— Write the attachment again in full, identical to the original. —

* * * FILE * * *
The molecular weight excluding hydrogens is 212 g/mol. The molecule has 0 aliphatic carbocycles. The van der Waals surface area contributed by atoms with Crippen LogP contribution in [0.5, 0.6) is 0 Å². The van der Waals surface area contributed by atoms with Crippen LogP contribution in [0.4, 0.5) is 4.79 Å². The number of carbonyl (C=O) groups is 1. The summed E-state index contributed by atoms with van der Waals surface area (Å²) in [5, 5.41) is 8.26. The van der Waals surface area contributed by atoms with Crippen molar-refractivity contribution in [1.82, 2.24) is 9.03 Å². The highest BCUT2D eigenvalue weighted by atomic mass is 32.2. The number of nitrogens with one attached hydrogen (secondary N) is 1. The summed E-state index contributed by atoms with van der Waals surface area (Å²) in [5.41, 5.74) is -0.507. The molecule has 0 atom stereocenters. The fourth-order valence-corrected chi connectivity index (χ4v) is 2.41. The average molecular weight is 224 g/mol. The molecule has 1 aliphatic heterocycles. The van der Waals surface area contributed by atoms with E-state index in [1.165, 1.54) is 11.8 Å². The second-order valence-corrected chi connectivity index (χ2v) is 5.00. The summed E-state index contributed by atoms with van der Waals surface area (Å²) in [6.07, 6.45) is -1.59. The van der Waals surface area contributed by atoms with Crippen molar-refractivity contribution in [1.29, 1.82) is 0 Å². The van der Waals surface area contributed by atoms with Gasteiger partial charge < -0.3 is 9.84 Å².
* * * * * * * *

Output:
The molecular weight excluding hydrogens is 212 g/mol. The molecule has 0 aliphatic carbocycles. The van der Waals surface area contributed by atoms with Crippen LogP contribution in [0.5, 0.6) is 0 Å². The van der Waals surface area contributed by atoms with Crippen LogP contribution in [0.4, 0.5) is 4.79 Å². The number of carbonyl (C=O) groups is 1. The summed E-state index contributed by atoms with van der Waals surface area (Å²) in [5, 5.41) is 8.26. The van der Waals surface area contributed by atoms with Crippen molar-refractivity contribution in [1.82, 2.24) is 9.03 Å². The highest BCUT2D eigenvalue weighted by atomic mass is 32.2. The number of nitrogens with one attached hydrogen (secondary N) is 1. The summed E-state index contributed by atoms with van der Waals surface area (Å²) in [5.41, 5.74) is -0.507. The molecule has 0 atom stereocenters. The fourth-order valence-corrected chi connectivity index (χ4v) is 2.41. The average molecular weight is 224 g/mol. The molecule has 1 aliphatic heterocycles. The van der Waals surface area contributed by atoms with E-state index in [1.165, 1.54) is 11.8 Å². The second-order valence-corrected chi connectivity index (χ2v) is 5.00. The summed E-state index contributed by atoms with van der Waals surface area (Å²) in [6.07, 6.45) is -1.59. The van der Waals surface area contributed by atoms with Crippen molar-refractivity contribution in [1.29, 1.82) is 0 Å². The van der Waals surface area contributed by atoms with Gasteiger partial charge < -0.3 is 9.84 Å².